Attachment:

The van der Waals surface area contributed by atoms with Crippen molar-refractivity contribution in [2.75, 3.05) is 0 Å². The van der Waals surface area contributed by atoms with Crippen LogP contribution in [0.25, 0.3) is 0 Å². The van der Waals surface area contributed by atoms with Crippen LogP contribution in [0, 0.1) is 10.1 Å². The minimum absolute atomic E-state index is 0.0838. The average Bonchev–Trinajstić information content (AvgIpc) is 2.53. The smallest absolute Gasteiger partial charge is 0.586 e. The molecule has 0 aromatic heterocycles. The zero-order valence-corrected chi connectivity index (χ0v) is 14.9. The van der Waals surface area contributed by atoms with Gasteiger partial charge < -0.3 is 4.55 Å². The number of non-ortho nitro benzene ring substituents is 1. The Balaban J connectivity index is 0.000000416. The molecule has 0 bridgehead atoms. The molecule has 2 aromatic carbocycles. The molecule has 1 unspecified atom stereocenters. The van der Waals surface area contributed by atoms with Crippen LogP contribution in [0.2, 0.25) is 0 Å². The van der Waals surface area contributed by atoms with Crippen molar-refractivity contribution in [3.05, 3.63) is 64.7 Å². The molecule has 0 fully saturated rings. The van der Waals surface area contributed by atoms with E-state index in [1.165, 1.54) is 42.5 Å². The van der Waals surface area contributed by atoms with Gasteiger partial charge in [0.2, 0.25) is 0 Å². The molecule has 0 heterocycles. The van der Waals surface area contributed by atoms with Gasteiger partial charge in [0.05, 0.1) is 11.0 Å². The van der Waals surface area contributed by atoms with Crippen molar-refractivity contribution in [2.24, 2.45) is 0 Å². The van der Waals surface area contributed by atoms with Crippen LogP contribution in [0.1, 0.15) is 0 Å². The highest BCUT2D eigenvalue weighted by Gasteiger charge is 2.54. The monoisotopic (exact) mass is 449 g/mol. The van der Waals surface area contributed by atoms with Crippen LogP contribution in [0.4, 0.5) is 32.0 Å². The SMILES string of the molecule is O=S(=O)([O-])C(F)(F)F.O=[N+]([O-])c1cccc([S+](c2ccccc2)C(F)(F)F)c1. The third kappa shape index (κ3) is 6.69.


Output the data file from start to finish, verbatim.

The van der Waals surface area contributed by atoms with Crippen molar-refractivity contribution in [2.75, 3.05) is 0 Å². The van der Waals surface area contributed by atoms with Crippen LogP contribution in [0.25, 0.3) is 0 Å². The van der Waals surface area contributed by atoms with Crippen LogP contribution in [0, 0.1) is 10.1 Å². The minimum absolute atomic E-state index is 0.0838. The average Bonchev–Trinajstić information content (AvgIpc) is 2.53. The smallest absolute Gasteiger partial charge is 0.586 e. The molecule has 0 aromatic heterocycles. The zero-order valence-corrected chi connectivity index (χ0v) is 14.9. The van der Waals surface area contributed by atoms with Gasteiger partial charge < -0.3 is 4.55 Å². The number of non-ortho nitro benzene ring substituents is 1. The Balaban J connectivity index is 0.000000416. The molecule has 0 bridgehead atoms. The molecule has 2 aromatic carbocycles. The molecule has 1 unspecified atom stereocenters. The van der Waals surface area contributed by atoms with Crippen LogP contribution in [0.2, 0.25) is 0 Å². The van der Waals surface area contributed by atoms with Crippen molar-refractivity contribution in [3.05, 3.63) is 64.7 Å². The molecule has 0 fully saturated rings. The van der Waals surface area contributed by atoms with E-state index in [1.165, 1.54) is 42.5 Å². The van der Waals surface area contributed by atoms with Gasteiger partial charge in [0.2, 0.25) is 0 Å². The molecule has 0 heterocycles. The van der Waals surface area contributed by atoms with Gasteiger partial charge in [0.05, 0.1) is 11.0 Å². The van der Waals surface area contributed by atoms with Crippen molar-refractivity contribution in [2.24, 2.45) is 0 Å². The van der Waals surface area contributed by atoms with Crippen LogP contribution in [0.1, 0.15) is 0 Å². The highest BCUT2D eigenvalue weighted by Gasteiger charge is 2.54. The monoisotopic (exact) mass is 449 g/mol. The van der Waals surface area contributed by atoms with Crippen LogP contribution in [0.4, 0.5) is 32.0 Å². The SMILES string of the molecule is O=S(=O)([O-])C(F)(F)F.O=[N+]([O-])c1cccc([S+](c2ccccc2)C(F)(F)F)c1. The third kappa shape index (κ3) is 6.69.